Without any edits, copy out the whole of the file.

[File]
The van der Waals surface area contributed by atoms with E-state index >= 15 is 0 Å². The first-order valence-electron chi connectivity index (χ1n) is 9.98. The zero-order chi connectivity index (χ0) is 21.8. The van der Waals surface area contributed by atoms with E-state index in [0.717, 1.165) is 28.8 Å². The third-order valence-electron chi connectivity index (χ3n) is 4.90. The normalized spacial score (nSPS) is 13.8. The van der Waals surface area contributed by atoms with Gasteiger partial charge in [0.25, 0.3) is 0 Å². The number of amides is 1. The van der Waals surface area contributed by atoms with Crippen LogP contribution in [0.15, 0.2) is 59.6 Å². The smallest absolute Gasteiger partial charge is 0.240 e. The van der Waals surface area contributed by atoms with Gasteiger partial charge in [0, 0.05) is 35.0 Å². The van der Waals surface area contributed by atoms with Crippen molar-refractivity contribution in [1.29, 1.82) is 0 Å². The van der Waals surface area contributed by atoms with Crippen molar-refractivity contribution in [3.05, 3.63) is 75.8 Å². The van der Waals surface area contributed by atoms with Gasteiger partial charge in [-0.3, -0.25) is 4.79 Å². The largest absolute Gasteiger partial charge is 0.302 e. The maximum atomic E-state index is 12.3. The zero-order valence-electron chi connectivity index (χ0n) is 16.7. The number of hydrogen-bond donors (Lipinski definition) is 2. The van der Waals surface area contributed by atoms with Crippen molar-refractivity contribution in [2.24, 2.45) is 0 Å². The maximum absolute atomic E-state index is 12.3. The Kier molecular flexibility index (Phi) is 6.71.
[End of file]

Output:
The van der Waals surface area contributed by atoms with E-state index >= 15 is 0 Å². The first-order valence-electron chi connectivity index (χ1n) is 9.98. The zero-order chi connectivity index (χ0) is 21.8. The van der Waals surface area contributed by atoms with E-state index in [0.717, 1.165) is 28.8 Å². The third-order valence-electron chi connectivity index (χ3n) is 4.90. The normalized spacial score (nSPS) is 13.8. The van der Waals surface area contributed by atoms with Gasteiger partial charge in [0.25, 0.3) is 0 Å². The number of amides is 1. The van der Waals surface area contributed by atoms with Crippen LogP contribution in [0.15, 0.2) is 59.6 Å². The smallest absolute Gasteiger partial charge is 0.240 e. The van der Waals surface area contributed by atoms with Gasteiger partial charge in [0, 0.05) is 35.0 Å². The van der Waals surface area contributed by atoms with Crippen molar-refractivity contribution in [1.29, 1.82) is 0 Å². The van der Waals surface area contributed by atoms with Crippen molar-refractivity contribution in [3.05, 3.63) is 75.8 Å². The van der Waals surface area contributed by atoms with Gasteiger partial charge in [-0.3, -0.25) is 4.79 Å². The largest absolute Gasteiger partial charge is 0.302 e. The maximum atomic E-state index is 12.3. The zero-order valence-electron chi connectivity index (χ0n) is 16.7. The number of hydrogen-bond donors (Lipinski definition) is 2. The van der Waals surface area contributed by atoms with Crippen molar-refractivity contribution in [2.24, 2.45) is 0 Å². The maximum absolute atomic E-state index is 12.3. The Kier molecular flexibility index (Phi) is 6.71.